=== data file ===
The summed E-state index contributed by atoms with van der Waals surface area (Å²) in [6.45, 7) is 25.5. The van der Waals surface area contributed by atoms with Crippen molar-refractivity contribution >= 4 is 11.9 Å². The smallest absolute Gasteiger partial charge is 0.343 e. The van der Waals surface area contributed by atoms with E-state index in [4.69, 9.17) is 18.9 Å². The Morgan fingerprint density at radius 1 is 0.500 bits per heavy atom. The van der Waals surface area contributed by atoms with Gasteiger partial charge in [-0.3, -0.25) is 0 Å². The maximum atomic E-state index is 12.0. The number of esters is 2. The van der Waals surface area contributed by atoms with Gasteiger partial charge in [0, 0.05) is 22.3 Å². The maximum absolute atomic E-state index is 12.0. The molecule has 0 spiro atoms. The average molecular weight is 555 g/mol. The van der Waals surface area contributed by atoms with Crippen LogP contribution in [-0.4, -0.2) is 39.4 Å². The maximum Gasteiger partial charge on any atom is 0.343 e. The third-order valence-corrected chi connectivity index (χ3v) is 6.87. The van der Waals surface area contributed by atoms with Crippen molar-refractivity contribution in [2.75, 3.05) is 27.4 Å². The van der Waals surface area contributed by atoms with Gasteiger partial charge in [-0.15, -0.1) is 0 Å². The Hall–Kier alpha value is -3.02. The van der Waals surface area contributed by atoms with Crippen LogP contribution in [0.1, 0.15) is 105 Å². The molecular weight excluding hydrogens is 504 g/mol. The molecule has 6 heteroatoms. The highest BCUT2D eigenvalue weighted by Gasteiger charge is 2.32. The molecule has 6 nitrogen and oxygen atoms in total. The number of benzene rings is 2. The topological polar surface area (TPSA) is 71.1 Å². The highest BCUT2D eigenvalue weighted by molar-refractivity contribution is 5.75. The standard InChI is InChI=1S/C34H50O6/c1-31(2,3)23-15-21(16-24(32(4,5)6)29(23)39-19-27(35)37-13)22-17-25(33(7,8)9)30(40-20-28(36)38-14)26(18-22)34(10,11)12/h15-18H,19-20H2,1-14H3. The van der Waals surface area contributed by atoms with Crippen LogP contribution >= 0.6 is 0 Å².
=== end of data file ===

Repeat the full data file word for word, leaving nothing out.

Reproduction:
The summed E-state index contributed by atoms with van der Waals surface area (Å²) in [6.45, 7) is 25.5. The van der Waals surface area contributed by atoms with Crippen molar-refractivity contribution >= 4 is 11.9 Å². The smallest absolute Gasteiger partial charge is 0.343 e. The van der Waals surface area contributed by atoms with E-state index in [4.69, 9.17) is 18.9 Å². The Morgan fingerprint density at radius 1 is 0.500 bits per heavy atom. The van der Waals surface area contributed by atoms with Gasteiger partial charge in [-0.3, -0.25) is 0 Å². The maximum atomic E-state index is 12.0. The number of esters is 2. The van der Waals surface area contributed by atoms with Gasteiger partial charge in [0, 0.05) is 22.3 Å². The maximum absolute atomic E-state index is 12.0. The molecule has 0 spiro atoms. The average molecular weight is 555 g/mol. The van der Waals surface area contributed by atoms with Crippen LogP contribution in [-0.4, -0.2) is 39.4 Å². The maximum Gasteiger partial charge on any atom is 0.343 e. The third-order valence-corrected chi connectivity index (χ3v) is 6.87. The van der Waals surface area contributed by atoms with Crippen molar-refractivity contribution in [2.75, 3.05) is 27.4 Å². The van der Waals surface area contributed by atoms with Gasteiger partial charge in [-0.15, -0.1) is 0 Å². The Hall–Kier alpha value is -3.02. The van der Waals surface area contributed by atoms with Crippen LogP contribution in [0.1, 0.15) is 105 Å². The molecular weight excluding hydrogens is 504 g/mol. The molecule has 6 heteroatoms. The highest BCUT2D eigenvalue weighted by Gasteiger charge is 2.32. The molecule has 6 nitrogen and oxygen atoms in total. The number of benzene rings is 2. The topological polar surface area (TPSA) is 71.1 Å². The highest BCUT2D eigenvalue weighted by molar-refractivity contribution is 5.75. The standard InChI is InChI=1S/C34H50O6/c1-31(2,3)23-15-21(16-24(32(4,5)6)29(23)39-19-27(35)37-13)22-17-25(33(7,8)9)30(40-20-28(36)38-14)26(18-22)34(10,11)12/h15-18H,19-20H2,1-14H3. The van der Waals surface area contributed by atoms with Crippen LogP contribution >= 0.6 is 0 Å².